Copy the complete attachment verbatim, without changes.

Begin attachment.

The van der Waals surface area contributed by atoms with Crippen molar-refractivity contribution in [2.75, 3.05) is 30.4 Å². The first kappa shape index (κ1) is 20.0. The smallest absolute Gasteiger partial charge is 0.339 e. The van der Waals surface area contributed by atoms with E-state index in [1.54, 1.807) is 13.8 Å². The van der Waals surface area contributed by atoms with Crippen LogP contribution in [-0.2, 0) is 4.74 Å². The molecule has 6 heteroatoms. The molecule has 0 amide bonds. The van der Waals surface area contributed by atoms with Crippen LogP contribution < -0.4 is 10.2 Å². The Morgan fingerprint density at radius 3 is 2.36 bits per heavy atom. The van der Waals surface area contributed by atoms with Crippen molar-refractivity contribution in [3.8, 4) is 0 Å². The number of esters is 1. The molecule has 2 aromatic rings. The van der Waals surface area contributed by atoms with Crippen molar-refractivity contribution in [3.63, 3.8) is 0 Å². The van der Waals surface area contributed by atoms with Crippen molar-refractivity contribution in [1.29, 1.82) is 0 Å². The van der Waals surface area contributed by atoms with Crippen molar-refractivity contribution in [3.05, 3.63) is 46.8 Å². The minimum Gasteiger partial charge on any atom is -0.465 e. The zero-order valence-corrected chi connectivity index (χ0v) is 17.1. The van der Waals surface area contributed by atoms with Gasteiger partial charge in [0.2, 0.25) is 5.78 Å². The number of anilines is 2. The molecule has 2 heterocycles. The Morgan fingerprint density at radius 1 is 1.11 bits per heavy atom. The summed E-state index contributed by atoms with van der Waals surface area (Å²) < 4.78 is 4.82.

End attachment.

The van der Waals surface area contributed by atoms with Crippen molar-refractivity contribution in [2.75, 3.05) is 30.4 Å². The first kappa shape index (κ1) is 20.0. The smallest absolute Gasteiger partial charge is 0.339 e. The van der Waals surface area contributed by atoms with E-state index in [1.54, 1.807) is 13.8 Å². The van der Waals surface area contributed by atoms with Crippen LogP contribution in [-0.2, 0) is 4.74 Å². The molecule has 6 heteroatoms. The molecule has 0 amide bonds. The van der Waals surface area contributed by atoms with Crippen LogP contribution < -0.4 is 10.2 Å². The Morgan fingerprint density at radius 3 is 2.36 bits per heavy atom. The van der Waals surface area contributed by atoms with Crippen molar-refractivity contribution in [3.8, 4) is 0 Å². The number of esters is 1. The molecule has 2 aromatic rings. The van der Waals surface area contributed by atoms with Crippen molar-refractivity contribution in [3.63, 3.8) is 0 Å². The van der Waals surface area contributed by atoms with Crippen molar-refractivity contribution in [1.29, 1.82) is 0 Å². The van der Waals surface area contributed by atoms with Crippen molar-refractivity contribution in [3.05, 3.63) is 46.8 Å². The minimum Gasteiger partial charge on any atom is -0.465 e. The zero-order valence-corrected chi connectivity index (χ0v) is 17.1. The van der Waals surface area contributed by atoms with Gasteiger partial charge in [0.2, 0.25) is 5.78 Å². The number of anilines is 2. The molecule has 2 heterocycles. The Morgan fingerprint density at radius 1 is 1.11 bits per heavy atom. The summed E-state index contributed by atoms with van der Waals surface area (Å²) < 4.78 is 4.82.